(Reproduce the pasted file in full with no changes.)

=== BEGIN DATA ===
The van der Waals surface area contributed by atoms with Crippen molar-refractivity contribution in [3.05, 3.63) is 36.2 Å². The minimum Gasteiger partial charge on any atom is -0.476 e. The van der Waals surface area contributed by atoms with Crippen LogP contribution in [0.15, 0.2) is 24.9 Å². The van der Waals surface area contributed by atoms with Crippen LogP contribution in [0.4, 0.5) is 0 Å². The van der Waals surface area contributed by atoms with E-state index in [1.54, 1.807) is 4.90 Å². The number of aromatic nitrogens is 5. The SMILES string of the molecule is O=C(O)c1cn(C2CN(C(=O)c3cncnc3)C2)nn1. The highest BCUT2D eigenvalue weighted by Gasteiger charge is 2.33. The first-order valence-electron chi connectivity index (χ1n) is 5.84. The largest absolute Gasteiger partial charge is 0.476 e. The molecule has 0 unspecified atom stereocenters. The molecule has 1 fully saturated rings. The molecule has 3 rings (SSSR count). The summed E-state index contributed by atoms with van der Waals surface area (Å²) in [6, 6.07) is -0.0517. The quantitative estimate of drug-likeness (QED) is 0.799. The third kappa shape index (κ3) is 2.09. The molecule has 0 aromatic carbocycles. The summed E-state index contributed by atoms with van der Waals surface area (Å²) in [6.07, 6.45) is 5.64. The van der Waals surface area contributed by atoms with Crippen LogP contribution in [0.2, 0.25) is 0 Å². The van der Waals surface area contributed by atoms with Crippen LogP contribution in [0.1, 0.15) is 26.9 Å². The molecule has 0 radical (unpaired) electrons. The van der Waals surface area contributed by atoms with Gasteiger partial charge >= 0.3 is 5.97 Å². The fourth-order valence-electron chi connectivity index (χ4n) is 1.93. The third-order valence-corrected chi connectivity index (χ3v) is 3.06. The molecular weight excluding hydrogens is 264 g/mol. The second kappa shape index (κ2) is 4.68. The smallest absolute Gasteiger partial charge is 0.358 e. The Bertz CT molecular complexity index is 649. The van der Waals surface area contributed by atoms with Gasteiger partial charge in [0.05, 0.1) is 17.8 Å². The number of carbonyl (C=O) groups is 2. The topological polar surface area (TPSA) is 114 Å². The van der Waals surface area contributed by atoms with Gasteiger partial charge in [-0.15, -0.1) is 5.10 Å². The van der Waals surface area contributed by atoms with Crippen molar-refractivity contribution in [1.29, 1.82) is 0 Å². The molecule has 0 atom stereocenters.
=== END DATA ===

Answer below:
The van der Waals surface area contributed by atoms with Crippen molar-refractivity contribution in [3.05, 3.63) is 36.2 Å². The minimum Gasteiger partial charge on any atom is -0.476 e. The van der Waals surface area contributed by atoms with Crippen LogP contribution in [0.15, 0.2) is 24.9 Å². The van der Waals surface area contributed by atoms with Crippen LogP contribution in [0.4, 0.5) is 0 Å². The van der Waals surface area contributed by atoms with E-state index in [1.54, 1.807) is 4.90 Å². The number of aromatic nitrogens is 5. The SMILES string of the molecule is O=C(O)c1cn(C2CN(C(=O)c3cncnc3)C2)nn1. The highest BCUT2D eigenvalue weighted by Gasteiger charge is 2.33. The first-order valence-electron chi connectivity index (χ1n) is 5.84. The largest absolute Gasteiger partial charge is 0.476 e. The molecule has 0 unspecified atom stereocenters. The molecule has 1 fully saturated rings. The molecule has 3 rings (SSSR count). The summed E-state index contributed by atoms with van der Waals surface area (Å²) in [6, 6.07) is -0.0517. The quantitative estimate of drug-likeness (QED) is 0.799. The third kappa shape index (κ3) is 2.09. The molecule has 0 aromatic carbocycles. The summed E-state index contributed by atoms with van der Waals surface area (Å²) in [6.07, 6.45) is 5.64. The van der Waals surface area contributed by atoms with Crippen LogP contribution in [0.2, 0.25) is 0 Å². The van der Waals surface area contributed by atoms with Crippen LogP contribution in [0.1, 0.15) is 26.9 Å². The molecule has 0 radical (unpaired) electrons. The van der Waals surface area contributed by atoms with Gasteiger partial charge >= 0.3 is 5.97 Å². The fourth-order valence-electron chi connectivity index (χ4n) is 1.93. The third-order valence-corrected chi connectivity index (χ3v) is 3.06. The molecular weight excluding hydrogens is 264 g/mol. The second kappa shape index (κ2) is 4.68. The smallest absolute Gasteiger partial charge is 0.358 e. The Bertz CT molecular complexity index is 649. The van der Waals surface area contributed by atoms with Gasteiger partial charge in [0.05, 0.1) is 17.8 Å². The number of carbonyl (C=O) groups is 2. The topological polar surface area (TPSA) is 114 Å². The van der Waals surface area contributed by atoms with Gasteiger partial charge in [-0.15, -0.1) is 5.10 Å². The van der Waals surface area contributed by atoms with Crippen molar-refractivity contribution in [1.29, 1.82) is 0 Å². The molecule has 0 atom stereocenters.